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Chairman now

Proof – finance directors make excellent company chairmen. While the CEO and
the FD are paid to run the company – the chairman is paid to run the board. To
do so, a successful chairman must possess many qualities – several of which are
synonymous with the qualities required of a successful financial director.

According to Sir Derek Higgs’s January 2003 review, a chairman’s duties can
be clearly defined: to lead the board; to ensure accurate information reaches
directors and shareholders; to evaluate the board; and to make sure there are
constructive relationships between execs and non-execs. So, excellent leadership
(with particular emphasis for managing egos), a close eye for detail, good
communication skills and excellent moral values seem to be prerequisites for any
aspiring chairman – all of which should sound familiar to any FD worth his salt.

According to our research into FTSE-350 chairmen, made possible with the kind
help of BoardEx and Thomson Financial, finance directors excel in the role. What
we did was to compare the total shareholder returns (TSR) generated during each
chairman’s tenure, compared with that of the FTSE-All Share: a measure greater
than 1.0 means the company has outperformed the market under the chairman’s
leadership; less than 1.0 indicates underperformance.

The vast majority of former FDs who now occupy a FTSE-350 chairmanship have
outperformed the market. And, while less than 10% of the FTSE-350 employ a
former FD as their chairman, this seems certain to change.

Of the 25 former FDs who are currently FTSE-350 chairmen, 20 have led their
boards to outperform the FTSE-All Share – three have even done it for more than
one company. Some, like Benzion Freshwater at Daejan Holdings, Nigel Ellis at
Quintain Estates, Roger Lewis at Berkeley Group Holdings and Robert Speirs at
Stagecoach Group, have done so by many multiples.

Steve Tappin, managing partner for the UK Board and CEO Practice at headhun
ters Heidrick & Struggles, interviewed more than 70 chairman as part of a
report he compiled into chairman succession last year. He is not surprised by
the findings. “Well-managed companies have a very close relationship between the
chairman, chief executive and finance director,” he says. “Finance directors
have a good combination of financial and commercial expertise – and if you have
a good grasp of the business, then it’s easier to give the CEO space to run the

Tappin is in no doubt that more FDs will become chairmen. “Because there is
an increasing number of FDs becoming CEOs, they’ll ultimately step up to
chairman. The mechanics are already in place,” he says.

The role of the chairman has evolved over the past few years. While once they
were perceived as experienced hands, ready to offer advice and support in times
of need, this is no longer true. They are proactive, challenging and play an
increasing role in the strategic direction of companies.

As one FTSE-350 chairman who responded to Tappin’s research, says: “You can’t
underestimate, as chairman, the influence you are exerting on the management
team and the entire business by the discipline you impose in the boardroom and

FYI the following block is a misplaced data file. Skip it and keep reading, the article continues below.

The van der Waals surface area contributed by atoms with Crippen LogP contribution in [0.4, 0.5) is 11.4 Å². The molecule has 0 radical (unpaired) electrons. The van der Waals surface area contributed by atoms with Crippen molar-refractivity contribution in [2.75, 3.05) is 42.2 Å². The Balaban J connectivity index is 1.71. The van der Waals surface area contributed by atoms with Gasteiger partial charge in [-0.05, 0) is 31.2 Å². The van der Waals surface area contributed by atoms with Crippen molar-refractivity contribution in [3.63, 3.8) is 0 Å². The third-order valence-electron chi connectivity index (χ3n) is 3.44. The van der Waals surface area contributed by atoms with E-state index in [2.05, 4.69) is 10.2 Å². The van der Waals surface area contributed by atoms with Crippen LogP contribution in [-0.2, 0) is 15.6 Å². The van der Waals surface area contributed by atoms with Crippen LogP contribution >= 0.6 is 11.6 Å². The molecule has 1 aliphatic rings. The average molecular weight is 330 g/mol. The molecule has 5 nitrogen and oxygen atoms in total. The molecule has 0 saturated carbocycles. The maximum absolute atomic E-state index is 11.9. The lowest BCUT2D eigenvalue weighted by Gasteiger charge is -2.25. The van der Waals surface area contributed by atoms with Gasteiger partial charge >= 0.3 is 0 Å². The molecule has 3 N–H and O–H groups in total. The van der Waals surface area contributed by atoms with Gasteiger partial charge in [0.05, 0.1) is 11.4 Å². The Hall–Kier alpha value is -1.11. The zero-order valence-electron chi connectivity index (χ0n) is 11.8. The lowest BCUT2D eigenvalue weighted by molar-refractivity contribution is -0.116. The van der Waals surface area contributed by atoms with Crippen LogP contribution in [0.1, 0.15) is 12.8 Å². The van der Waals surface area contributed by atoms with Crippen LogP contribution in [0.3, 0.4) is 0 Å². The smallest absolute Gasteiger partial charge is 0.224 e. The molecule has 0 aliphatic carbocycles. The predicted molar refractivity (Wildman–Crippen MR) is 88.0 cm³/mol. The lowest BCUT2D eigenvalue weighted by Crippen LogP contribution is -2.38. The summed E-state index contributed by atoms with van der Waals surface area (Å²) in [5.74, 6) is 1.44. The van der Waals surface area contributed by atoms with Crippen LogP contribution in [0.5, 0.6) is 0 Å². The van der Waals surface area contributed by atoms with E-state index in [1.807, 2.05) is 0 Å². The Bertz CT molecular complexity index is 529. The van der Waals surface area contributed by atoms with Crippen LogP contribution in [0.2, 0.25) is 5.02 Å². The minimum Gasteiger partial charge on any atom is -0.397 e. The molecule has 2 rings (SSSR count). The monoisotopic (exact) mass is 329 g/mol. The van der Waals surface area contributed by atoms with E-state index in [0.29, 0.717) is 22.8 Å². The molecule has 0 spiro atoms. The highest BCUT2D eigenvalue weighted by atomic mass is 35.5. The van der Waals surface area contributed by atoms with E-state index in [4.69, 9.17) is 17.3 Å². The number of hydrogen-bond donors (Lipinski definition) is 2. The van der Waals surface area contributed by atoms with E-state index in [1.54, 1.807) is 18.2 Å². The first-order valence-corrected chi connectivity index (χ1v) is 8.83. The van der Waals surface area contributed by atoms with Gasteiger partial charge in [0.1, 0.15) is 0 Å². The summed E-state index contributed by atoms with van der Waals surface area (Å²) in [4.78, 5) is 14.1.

by how you behave. The tone in the boardroom sets the tone for the management
and the whole company.”

here to download the research in full

Robert Speirs, Stagecoach Group
Operating bus routes may not be the most thrilling of industries, but in terms
of shareholder returns, the past five years or so have been hugely impressive
for Stagecoach Group. Robert Speirs has been chairman of the group over those
five years, during which time the company has outperformed the market by an
average of 28% a year – a TSR of 3.06 against the FTSE All-Share’s base of 1.0.
Speirs is a former finance director of Royal Bank of Scotland.

* Jan du Plessis, BAT & RHM
Jan du Plessis was the finance director of tobacco brand Rothmans and, later, pa
rent company Richemont. The experience certainly seems to have served him well
as he is one of just three other former FDs in our research who enjoy more than
one FTSE-350 chairmanship. Despite his full plate, du Plessis’ performance has
certainly not suffered. During his tenure as chairman of the two companies, BAT
has outperformed the market by an average of 8.6% per year, while RHM has
outperformed the FTSE-All Share by 8.5%. Total shareholder return is 1.24 and
1.15 respectively (All-Share = 1.0).
* Du Plessis is no longer chairman of RHM, since its ongoing acquisition by
Premier Foods.

Philip Hampton, Sainsbury
With three FTSE-100 finance directorships already under his belt, Sir Philip
Hampton is one of the UK’s most successful businessmen. Now chairman of
Sainsbury, Hampton has extended his qualities to the chairman role where he has
presided over a period during which the supermarket has outperformed the FTSE
All-Share by an average of 9.4% a year. Total shareholder return was 1.26,
relative to the All-Share’s 1.0.

Dr John Buchanan, Smith & Nephew
As the former group FD at BP, current non-exec at AstraZeneca and BHP Billiton,
Vodafone deputy chairman and Smith & Nephew chairman, Dr John Buchanan is
probably the most experienced chairman in our research. He also, perhaps not
surprisingly, tops The Times 2006 Power 100 list. His workload seems to have
done him no harm, however. Since becoming Smith & Nephew’s chairman this
time last year, the group has outperformed the market by 35%.

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